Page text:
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Black Mesa review: Half-Life still packs a punch in 2012 (with help from some modders)

An impressive remake of an FPS classic

It's testament to the quality of Black Mesa, a free Half-Life 2 mod, that we're able to review it like a normal game. This isn't just Half-Life with a texture upgrade; it's a lovingly crafted remix that remains faithful to the source material, but also makes its own mark on Valve's breakthrough FPS. As well as a stunning visual overhaul, the AI is smarter, maps are bigger, and new physics puzzles have been added to take advantage of the Source engine.

It all starts with a tram ride. Gordon Freeman arrives at the Black Mesa Research Facility at 8:48am - the exact time the mod was launched - and rides the transit system to a top secret complex buried deep beneath the New Mexico desert. In 1998 this was revolutionary; a story told without cutscenes, viewed entirely through the eyes of the player. In Black Mesa, it's still an incredibly effective, sophisticated way of telling a story and creating a sense of place.


We move slowly past bubbling pools of toxic waste, now given a sickly glow by Source's bloom lighting. A frustrated guard pounds on a malfunctioning security door. A mysterious figure in a blue suit silently observes you from an adjacent tram. Black Mesa's production values are seriously impressive. If you'd told us Valve developed it, we wouldn't have blinked an eye. The facility feels bigger and more alive, and the ominous sense that everything's about to go disastrously wrong is even more palpable. The Black Mesa team, which consists of around 40 volunteers, knew they had to get this iconic sequence right, and they've nailed it.

It's a shame about the loading. One of Source's biggest flaws is map size, which even Portal 2 suffered from. Turning a blind corner, or activating an elevator, will often freeze the game and load up the next chunk of level. It's a fault of the engine, not the modders, but it really disrupts the flow of the game; especially in certain sections that require you to backtrack. The abundance of first-person platforming is another unfortunate remnant of the past, and not being able to see your legs when you're skipping between tiny, fast-moving platforms in the Lambda Core will have all but the most patient gamers slamming their mouse on the desk in frustration.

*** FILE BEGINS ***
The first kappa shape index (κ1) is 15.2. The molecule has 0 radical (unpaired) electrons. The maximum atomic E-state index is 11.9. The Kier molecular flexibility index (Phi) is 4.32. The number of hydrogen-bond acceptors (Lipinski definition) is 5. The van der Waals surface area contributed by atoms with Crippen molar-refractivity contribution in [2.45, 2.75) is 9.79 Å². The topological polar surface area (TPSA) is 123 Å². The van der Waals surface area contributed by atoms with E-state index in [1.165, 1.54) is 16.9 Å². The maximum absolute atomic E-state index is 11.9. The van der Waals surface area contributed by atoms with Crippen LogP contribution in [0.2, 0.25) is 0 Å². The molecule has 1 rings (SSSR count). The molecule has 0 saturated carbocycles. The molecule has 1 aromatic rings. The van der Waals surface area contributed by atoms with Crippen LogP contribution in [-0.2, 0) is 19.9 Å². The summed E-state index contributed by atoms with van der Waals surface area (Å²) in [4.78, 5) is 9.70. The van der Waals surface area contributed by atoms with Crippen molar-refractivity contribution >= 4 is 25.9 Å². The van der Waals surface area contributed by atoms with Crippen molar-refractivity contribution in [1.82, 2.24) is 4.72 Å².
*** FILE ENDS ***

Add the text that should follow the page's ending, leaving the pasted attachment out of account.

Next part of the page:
An experiment goes awry and opens a portal to another universe, flooding Black Mesa with bizarre aliens and forcing Freeman to fight his way to the surface. This is the event that sets the Half-Life series' story in motion. But you never really know what's going on: the story is relayed by survivors who are just as lost and confused as you, or messages overheard on military radios. This feeling of isolation and disconnection only adds to the chaos erupting around you. The Black Mesa team have added some new dialogue, but the script is largely unchanged. The voice acting is a mixed bag. The scientist and security guards sound almost identical to their 1998 counterparts, but the HECU Marines aren't as menacing as they used to be.


They're still a blast to fight, though. The sheer variety of enemies in Black Mesa shames the hordes of identikit soldiers that have become the norm in modern first-person shooters. Bullsquids launch arcs of poisonous venom; Vortigaunts zap you from afar with bolts of green lightning; Houndeyes charge you in packs and blind you with bursts of telekinetic energy; Grunts unleash swarms of angry alien hornets. The Marines work in tight groups, flanking you and flushing you out of cover with grenades. The formidable Black Ops assassins sneak up on you from behind and leap around the level to confuse you. There's no regenerating health, and you'll spend much of the game limping around with only a few HP: as it should be.

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